This is assuming that RMR will be much easier (and more obvious) to achieve than rejuvenation in humans, which I think is the case.
Almost four years ago Aubrey was saying RMR was likely only three years away, so I hope he might weigh in to tell us why he thinks that hasn't panned out on schedule. Since it has not, I'm curious whether he still thinks it's right round the corner.
Sure. First, did I really say three years? I thought the lowest I had ever said was 3-5 years. But either way, yes, there has been slippage. I'm afraid the main reason is the events at SRF, because basically no one else was going to get there any time soon. We had designed the program and hired its lead scientist nearly two years ago, but the serious money that should and would have been thrown at it has not been. But the good news is that no new technical obstacles have come to light, so I still think 3-5 years. In fact, you know, I will stick my neck out and say 3-4 years, since a number of quite exciting relevant studies have come out during my interregnum. Of course this is with 50% probability as usual.
Good luck. I think the biggest roadblock right now is the lack of a decent non invasive biomarker to measure the level of senescent cells and whether or not a treatment is removing them.
Thank you, Aubrey. That's tremendously disappointing to hear.
And yes, I took the three year prediction from the beginning of this interview: https://www.youtube.com/watch?v=PMFST20xHwk
Hi Aubrey, is the RMR project still being conducted at SRF or is this something you'll try and take on at LEVF?
Thanks in advance
The new method of experimentation is to grow cells and tissues in a laboratory and then to experiment on them , instead of on live animals.
Even if mouse rejuvenation works well - the same method may work poorly in humans or not at all.
I suggest: grow human tissues in labs and try rejuvenation methods on them
Then on live human patients where it is legally allowed.
We don't have much time
Aubrey is near 60 years of age. Do the fastest experimental methods that can benefit humans
Do it before we are all DEAD.
HAPPY HALLOWEEN TO EVERYONE.
I'm primarily glad that we're still trying to make things happen, even if it's not at the speed we would necessarily like. Clearly the goal has to be making things work, and pursuing those leads that will lead to that. I personally think that whatever is going to spur society into supporting our goals is probably the best bet, because then we should have the funding and popular opinion required to take things to the next level - we have to seek those "watershed moments".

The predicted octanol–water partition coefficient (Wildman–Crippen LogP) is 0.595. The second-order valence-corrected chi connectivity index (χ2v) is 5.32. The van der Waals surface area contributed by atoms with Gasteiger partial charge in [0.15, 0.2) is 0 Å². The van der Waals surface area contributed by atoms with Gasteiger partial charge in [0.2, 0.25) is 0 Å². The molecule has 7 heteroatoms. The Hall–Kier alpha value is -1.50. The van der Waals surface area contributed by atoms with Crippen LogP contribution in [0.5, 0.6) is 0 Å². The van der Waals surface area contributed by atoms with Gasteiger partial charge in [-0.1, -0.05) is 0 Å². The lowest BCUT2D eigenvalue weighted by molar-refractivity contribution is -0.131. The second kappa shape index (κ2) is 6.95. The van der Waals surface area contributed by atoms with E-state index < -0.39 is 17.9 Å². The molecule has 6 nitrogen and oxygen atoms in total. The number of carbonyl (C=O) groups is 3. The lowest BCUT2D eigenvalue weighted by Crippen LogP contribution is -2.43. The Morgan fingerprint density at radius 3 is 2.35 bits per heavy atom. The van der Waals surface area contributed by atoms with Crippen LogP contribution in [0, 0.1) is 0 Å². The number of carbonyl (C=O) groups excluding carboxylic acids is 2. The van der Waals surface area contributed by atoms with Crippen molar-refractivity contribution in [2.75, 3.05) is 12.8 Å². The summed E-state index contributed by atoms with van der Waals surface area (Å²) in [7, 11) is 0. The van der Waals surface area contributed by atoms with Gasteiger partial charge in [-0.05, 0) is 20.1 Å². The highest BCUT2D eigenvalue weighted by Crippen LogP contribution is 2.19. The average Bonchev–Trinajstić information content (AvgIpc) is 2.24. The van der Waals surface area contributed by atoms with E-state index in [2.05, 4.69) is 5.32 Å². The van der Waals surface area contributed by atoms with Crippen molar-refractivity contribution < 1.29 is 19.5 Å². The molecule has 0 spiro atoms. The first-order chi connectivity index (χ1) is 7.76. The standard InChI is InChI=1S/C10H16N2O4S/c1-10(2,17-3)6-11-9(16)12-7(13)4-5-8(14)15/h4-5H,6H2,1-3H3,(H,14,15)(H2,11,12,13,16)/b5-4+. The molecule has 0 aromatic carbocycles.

Anyway, thank you for continuing your work, Aubrey. I know it's of vital importance.
@nicholas. well said sir 🙌
I continue to be inspired by the level of effort being directed by a few forward thinking and driven individuals advocating for a new way of approaching the goal of life extension and healthy aging. To those of us 'of a certain age' working in the pharma/biotech industry, the prospect of achieving longevity escape velocity seems remote; however, one can only hope our children will benefit from these efforts. Historically, drug and biologics development is a long 10-15 year process fraught with high-risk and disappointment. Although there has been some success using the RMAT development pathway (still lengthy), I am concerned that we still don't have the regulatory framework necessary to capitalize on the speed of scientific innovation. This, I am afraid, may be the rate-limiting step to fighting aging in the near term. The FDA mind set of one drug, one disease does not fit the model needed - not the least of which is lack of agency recognition of aging as a disease. Hopefully the newly formed A4LI can help us achieve a form of operation light speed directed at aging...time is running out.